Humans evolved to pair information with location in order to catalogue the world around them. If a person found a spot on a lake that had good fishing, it was beneficial to remember the location. If a person found a good patch of berries to eat, they'd likewise remember the location.

Human brains were hardwired to pair images and locations; the same circuits power our brains today. If a person studies photosynthesis in a classic novels section of the library, which happens to have a statue of Mark Twain, their brain will catalogue photosynthesis along with that statue of Mark Twain. Then when they encounter questions about photosynthesis on the test, their brain will pull the Mark Twain cue to help recall what they learned about photosynthesis during that study session. Cool, huh?

So here's what to do

1. Walk into a random building and look around for a suitable place to study.

Try something new.

Try something new.

Of course I’m referring primarily to college campuses here – don’t try to walk into an FBI office and be like “Hey, what’s up, just looking for a new place to study.” But it could also be local libraries, coffee shops, or even outdoor parks. Of course, be sure to balance a novel location with suitability for studying. Don’t want study in a place that has lots of distractions, loud noise, or people, unless you have the ability to tune them out.

Generally, a relatively quiet place with a white noise background is best. For me, complete silence doesn’t work well - I much prefer a coffee shop with noise. However, as soon as you can start making out conversations, or hear distinct words or lyrics from a radio or TV, they can detract from your focus on studying.

2. Choose places that have the most cues - visual, sound, and smell.

More cues will help your brain retain and retrieve information better. If you study at a big college library, most of the library is probably the same: stacks of similar looking books with similar study desks scattered throughout. Even though you might study in different places in the library, the memory cues are not very distinguishable. It is still better than studying in the same place, but the more variation in the environment – floorplan, art, sculptures, colors, desks, chairs, sounds, smells – the more memory cues your brain will passively latch onto. Look around at your environment when you sit down and notice what's around. Anything cool or unusual your brain will pair with the new information you're learning.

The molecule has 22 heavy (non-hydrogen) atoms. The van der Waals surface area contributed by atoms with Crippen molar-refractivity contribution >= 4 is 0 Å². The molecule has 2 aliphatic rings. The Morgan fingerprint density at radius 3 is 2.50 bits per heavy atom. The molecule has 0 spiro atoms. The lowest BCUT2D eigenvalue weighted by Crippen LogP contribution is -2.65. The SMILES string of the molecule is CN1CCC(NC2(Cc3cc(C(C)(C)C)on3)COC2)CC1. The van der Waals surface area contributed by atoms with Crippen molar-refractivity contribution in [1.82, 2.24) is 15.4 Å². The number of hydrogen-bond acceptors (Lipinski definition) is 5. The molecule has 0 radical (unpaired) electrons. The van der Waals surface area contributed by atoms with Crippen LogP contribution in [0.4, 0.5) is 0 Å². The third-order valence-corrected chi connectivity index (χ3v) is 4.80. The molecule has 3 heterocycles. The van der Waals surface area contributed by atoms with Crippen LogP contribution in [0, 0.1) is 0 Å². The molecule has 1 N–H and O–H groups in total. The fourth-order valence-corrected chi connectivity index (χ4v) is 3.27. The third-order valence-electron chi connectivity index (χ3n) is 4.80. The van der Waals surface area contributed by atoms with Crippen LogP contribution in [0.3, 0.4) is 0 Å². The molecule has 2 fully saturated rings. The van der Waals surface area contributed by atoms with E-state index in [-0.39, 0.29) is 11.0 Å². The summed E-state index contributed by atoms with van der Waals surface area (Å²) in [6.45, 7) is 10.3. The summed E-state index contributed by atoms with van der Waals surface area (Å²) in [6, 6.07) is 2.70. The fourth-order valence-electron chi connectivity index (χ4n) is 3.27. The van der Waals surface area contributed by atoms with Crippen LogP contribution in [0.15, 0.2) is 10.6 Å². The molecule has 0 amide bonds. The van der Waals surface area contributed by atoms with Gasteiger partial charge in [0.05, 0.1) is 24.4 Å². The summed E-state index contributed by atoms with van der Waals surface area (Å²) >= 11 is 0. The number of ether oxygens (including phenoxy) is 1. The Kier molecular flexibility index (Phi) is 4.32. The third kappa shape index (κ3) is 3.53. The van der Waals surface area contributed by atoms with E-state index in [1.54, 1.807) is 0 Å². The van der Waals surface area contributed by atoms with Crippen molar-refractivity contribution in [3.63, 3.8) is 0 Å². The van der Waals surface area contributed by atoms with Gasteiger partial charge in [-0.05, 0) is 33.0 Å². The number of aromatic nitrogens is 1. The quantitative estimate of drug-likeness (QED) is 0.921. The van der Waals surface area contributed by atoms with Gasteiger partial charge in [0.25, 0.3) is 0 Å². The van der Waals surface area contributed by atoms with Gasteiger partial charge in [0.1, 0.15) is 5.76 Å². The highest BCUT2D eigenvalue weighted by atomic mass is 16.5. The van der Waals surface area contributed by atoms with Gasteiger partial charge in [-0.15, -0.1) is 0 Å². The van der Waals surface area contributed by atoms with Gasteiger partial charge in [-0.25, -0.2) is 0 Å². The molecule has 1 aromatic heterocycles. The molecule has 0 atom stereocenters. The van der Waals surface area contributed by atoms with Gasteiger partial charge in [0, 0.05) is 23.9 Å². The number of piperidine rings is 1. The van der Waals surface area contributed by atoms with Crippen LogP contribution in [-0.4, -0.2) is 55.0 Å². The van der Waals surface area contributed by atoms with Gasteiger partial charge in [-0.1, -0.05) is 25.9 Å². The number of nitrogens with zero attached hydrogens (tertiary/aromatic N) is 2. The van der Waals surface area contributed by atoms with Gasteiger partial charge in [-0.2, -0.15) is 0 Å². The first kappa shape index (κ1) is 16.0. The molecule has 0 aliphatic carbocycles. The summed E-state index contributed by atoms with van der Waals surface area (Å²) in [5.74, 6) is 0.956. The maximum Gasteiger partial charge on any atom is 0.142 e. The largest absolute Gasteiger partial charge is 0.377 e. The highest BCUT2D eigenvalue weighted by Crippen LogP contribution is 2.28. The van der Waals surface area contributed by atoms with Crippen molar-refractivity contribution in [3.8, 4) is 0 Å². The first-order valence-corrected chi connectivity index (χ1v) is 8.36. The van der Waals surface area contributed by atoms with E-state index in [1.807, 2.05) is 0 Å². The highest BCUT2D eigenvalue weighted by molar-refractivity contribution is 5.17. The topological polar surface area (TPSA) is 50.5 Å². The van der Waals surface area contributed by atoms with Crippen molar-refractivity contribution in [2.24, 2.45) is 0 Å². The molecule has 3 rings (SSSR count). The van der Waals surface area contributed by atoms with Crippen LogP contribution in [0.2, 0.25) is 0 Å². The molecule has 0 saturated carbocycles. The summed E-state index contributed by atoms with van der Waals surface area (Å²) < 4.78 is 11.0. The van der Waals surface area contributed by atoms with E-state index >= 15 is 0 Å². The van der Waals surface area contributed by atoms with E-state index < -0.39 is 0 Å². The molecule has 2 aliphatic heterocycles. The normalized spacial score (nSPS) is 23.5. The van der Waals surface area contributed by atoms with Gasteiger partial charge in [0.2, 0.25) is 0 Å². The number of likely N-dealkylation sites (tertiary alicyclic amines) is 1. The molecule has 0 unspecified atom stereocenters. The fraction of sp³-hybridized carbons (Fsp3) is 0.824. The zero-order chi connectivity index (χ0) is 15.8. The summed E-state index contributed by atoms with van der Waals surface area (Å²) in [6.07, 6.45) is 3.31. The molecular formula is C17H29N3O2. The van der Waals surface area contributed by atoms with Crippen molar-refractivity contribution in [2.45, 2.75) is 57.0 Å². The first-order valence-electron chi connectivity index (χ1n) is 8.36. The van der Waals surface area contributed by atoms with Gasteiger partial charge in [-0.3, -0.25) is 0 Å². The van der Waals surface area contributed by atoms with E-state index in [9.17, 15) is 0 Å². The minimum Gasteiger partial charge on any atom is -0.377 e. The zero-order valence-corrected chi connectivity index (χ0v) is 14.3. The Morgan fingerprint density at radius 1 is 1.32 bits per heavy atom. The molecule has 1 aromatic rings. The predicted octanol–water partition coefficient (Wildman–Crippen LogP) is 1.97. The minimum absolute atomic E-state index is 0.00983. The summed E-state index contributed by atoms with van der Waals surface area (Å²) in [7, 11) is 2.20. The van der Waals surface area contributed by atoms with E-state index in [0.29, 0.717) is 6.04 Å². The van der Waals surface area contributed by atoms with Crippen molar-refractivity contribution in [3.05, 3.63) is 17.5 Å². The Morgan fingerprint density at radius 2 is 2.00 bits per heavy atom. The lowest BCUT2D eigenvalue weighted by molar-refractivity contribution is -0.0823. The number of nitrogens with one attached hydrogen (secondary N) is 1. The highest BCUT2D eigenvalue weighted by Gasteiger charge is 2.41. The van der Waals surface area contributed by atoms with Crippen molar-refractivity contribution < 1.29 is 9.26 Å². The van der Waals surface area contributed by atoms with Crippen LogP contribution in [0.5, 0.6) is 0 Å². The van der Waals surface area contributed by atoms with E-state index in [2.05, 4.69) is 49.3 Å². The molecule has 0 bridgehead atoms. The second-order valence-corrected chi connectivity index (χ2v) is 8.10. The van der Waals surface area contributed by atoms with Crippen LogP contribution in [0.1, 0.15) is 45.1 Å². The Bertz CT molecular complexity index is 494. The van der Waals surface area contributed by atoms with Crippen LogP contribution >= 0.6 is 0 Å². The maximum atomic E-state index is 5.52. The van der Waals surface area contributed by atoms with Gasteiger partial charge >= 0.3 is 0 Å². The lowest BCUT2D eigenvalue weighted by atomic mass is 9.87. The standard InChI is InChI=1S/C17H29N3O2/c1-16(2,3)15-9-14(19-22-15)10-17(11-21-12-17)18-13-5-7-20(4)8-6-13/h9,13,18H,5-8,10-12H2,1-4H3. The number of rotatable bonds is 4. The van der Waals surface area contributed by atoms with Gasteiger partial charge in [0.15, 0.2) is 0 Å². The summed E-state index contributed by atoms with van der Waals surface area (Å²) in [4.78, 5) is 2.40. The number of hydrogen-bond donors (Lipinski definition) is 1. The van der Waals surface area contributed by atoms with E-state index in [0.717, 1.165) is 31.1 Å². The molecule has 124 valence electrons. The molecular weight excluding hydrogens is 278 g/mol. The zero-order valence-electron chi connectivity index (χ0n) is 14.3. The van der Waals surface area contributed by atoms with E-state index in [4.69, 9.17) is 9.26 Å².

3. If you have limited places to study, then sit in different places and face different directions.

If going out to study is not an option and you're limited to studying in your room, at your dining room table, or in your living room, then rotate those places and sit in different places or face different directions. Facing different directions gives you a different perspective and the cues will be different because you’re seeing things from different angles. A couch looks much different from the front than it does from the side. Remember, the more variation the better, so even changing where you sit in the room and the direction you face will help.

The location effect is most dramatic when taking exams in a place that you have never been before. Studies show that when a person takes a test in a place unfamiliar to them, the study location effect has a bigger impact than if they take the exam in a familiar location, like the classroom in which you attend lectures. It’s almost always the case that you take a standardized exam like the SAT, ACT, GRE, GMAT, MCAT, or LSAT in a testing center that you’re unfamiliar with, so make sure you vary your location when you’re studying for the exam in order to maximize your recall for the real thing.

Take-home message

Mix up where you study! Pick places that are suitable for studying – reasonable level of noise and distractions. More cues are better. If your study places are limited, then vary where you sit in the room and the direction you face.


  1. Smith, S. M., Glenberg, A., & Bjork, R. A. (1978). Environmental context and human memory. Memory & Cognition, 6, 342–353.
  2. Smith, S. M., & Rothkopf, E. Z. (1984). Contextual enrichment and distribution of practice in the classroom. Cognition and Instruction, 1, 341–358.